28 February 2000
‘Gene crops, yes — multinationals, no’
By FWi staff
GENETICALLY modified crops are needed to feed the growing populations of poor countries, a GM food conference has been told.
But the technology must not be in the hands of a few multinationals stressed delegates attending the three-day conference in Edinburgh on the science, safety and regulation of GM foods.
The event is organised by the Organisation for Economic Co-operation and Development and will report back to the G8 summit of major industrial nations in July.
“We need technology, especially biotechnology, for the future of mankind,” Reuters news agency reports Francisco Bolivar Zapata, head of the National Academy of Sciences in Mexico telling the conference.
Other delegates from poorer countries echoed these sentiments.
Experts agreed that most biotechnology is controlled by six giant multinational firms, including Monsanto, Novartis, and Astra-Zeneca.
“It is an atrocious situation that six corporations control this technology,” Suman Sahai, president of the Gene Campaign in India, told the conference.
“They are not attempting to create the kinds of crops that overcome drought or overcome barriers to increase food production in the Third World,”
Earlier at the conference, Cabinet Office Minister Mo Mowlam denied the UK Government policy on GM foods is inconsistent, after the Prime Minister acknowledged they could have the potential to do harm.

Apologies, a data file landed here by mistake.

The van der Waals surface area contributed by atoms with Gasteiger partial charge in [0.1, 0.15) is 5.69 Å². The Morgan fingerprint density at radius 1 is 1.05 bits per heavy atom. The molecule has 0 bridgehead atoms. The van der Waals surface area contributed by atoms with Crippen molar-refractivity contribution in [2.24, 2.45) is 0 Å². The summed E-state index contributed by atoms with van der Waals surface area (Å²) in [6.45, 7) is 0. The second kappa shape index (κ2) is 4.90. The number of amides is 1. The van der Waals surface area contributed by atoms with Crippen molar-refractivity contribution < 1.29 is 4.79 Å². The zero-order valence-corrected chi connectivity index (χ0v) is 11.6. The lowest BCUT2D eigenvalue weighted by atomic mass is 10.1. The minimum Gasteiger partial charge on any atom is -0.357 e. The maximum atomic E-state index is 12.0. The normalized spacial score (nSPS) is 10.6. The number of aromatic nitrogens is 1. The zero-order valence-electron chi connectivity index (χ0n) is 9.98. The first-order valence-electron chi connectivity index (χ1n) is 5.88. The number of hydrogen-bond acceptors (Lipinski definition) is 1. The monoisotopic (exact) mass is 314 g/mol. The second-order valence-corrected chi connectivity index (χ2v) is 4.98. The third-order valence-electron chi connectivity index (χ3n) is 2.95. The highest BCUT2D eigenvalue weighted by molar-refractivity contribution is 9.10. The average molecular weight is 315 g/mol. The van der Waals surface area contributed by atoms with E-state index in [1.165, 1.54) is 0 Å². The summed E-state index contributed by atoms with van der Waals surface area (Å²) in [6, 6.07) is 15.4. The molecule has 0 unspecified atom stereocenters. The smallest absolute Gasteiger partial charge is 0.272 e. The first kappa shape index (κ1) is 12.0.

Last year Tony Blair had branded biotech critics irrational and revealed that he was happy to eat GM food.
But Dr Mowlam insisted: “Our position has remained consistent,” reports the BBC.
“What we have always said is that there are potential harmful effects.
“There is always an element of risk. What is important in this issue is that the public have knowledge of the risks.
“We hope that by labelling and the research being done that that will be the case,” she said.
Away from the official conference US public interest attorney Steven Druker claimed that the US Food and Drug Administration ignored recommendations from many of its own scientists in accepting the safety of GM foods
Mr Druker is said to have come across this information researching FDA files while pursuing a lawsuit to require the FDA to introduce mandatory safety testing for GM foods.
Organics promotion and regulatory body the Soil Association which organised Mr Drukers appearance in Edinburgh, claimed the imbalance of speakers at the OECD conference may result in important issues not being raised.
It fears some of those opposed to genetic engineering have either been denied a fair contribution which may lead to an unacceptable “dumbing down” in the debate on key issues
- Follow the Edinburgh GM food conference at www.oecd.org/edinburgh
- Blair admits GM doubts, FWi, today (28 February, 2000)